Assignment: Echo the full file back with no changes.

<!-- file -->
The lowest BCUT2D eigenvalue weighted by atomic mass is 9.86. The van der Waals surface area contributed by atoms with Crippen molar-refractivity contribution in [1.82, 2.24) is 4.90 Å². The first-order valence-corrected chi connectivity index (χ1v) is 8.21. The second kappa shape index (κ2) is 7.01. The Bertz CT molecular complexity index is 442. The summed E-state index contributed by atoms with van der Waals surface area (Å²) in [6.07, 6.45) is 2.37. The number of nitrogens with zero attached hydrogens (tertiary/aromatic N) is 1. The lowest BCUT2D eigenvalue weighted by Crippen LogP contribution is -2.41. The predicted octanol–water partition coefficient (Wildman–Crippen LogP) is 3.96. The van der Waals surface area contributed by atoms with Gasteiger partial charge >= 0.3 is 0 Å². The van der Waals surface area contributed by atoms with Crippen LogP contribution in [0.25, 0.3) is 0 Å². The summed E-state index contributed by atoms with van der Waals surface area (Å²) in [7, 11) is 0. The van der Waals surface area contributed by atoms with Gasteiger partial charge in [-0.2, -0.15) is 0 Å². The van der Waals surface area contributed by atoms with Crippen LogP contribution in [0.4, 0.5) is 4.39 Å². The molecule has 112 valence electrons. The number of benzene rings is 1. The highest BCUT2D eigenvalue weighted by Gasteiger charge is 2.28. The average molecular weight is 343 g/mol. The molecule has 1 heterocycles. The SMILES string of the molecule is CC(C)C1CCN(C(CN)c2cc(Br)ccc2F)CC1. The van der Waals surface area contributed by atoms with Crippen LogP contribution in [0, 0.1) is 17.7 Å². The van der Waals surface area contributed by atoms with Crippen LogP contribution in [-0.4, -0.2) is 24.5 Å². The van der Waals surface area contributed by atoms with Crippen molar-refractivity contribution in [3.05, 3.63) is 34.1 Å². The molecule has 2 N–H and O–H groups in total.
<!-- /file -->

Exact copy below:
The lowest BCUT2D eigenvalue weighted by atomic mass is 9.86. The van der Waals surface area contributed by atoms with Crippen molar-refractivity contribution in [1.82, 2.24) is 4.90 Å². The first-order valence-corrected chi connectivity index (χ1v) is 8.21. The second kappa shape index (κ2) is 7.01. The Bertz CT molecular complexity index is 442. The summed E-state index contributed by atoms with van der Waals surface area (Å²) in [6.07, 6.45) is 2.37. The number of nitrogens with zero attached hydrogens (tertiary/aromatic N) is 1. The lowest BCUT2D eigenvalue weighted by Crippen LogP contribution is -2.41. The predicted octanol–water partition coefficient (Wildman–Crippen LogP) is 3.96. The van der Waals surface area contributed by atoms with Gasteiger partial charge >= 0.3 is 0 Å². The van der Waals surface area contributed by atoms with Crippen LogP contribution in [0.25, 0.3) is 0 Å². The summed E-state index contributed by atoms with van der Waals surface area (Å²) in [7, 11) is 0. The van der Waals surface area contributed by atoms with Gasteiger partial charge in [-0.2, -0.15) is 0 Å². The van der Waals surface area contributed by atoms with Crippen LogP contribution in [0.4, 0.5) is 4.39 Å². The molecule has 112 valence electrons. The number of benzene rings is 1. The highest BCUT2D eigenvalue weighted by Gasteiger charge is 2.28. The average molecular weight is 343 g/mol. The molecule has 1 heterocycles. The SMILES string of the molecule is CC(C)C1CCN(C(CN)c2cc(Br)ccc2F)CC1. The van der Waals surface area contributed by atoms with Crippen LogP contribution in [0, 0.1) is 17.7 Å². The van der Waals surface area contributed by atoms with Crippen LogP contribution in [-0.4, -0.2) is 24.5 Å². The van der Waals surface area contributed by atoms with Crippen molar-refractivity contribution in [3.05, 3.63) is 34.1 Å². The molecule has 2 N–H and O–H groups in total.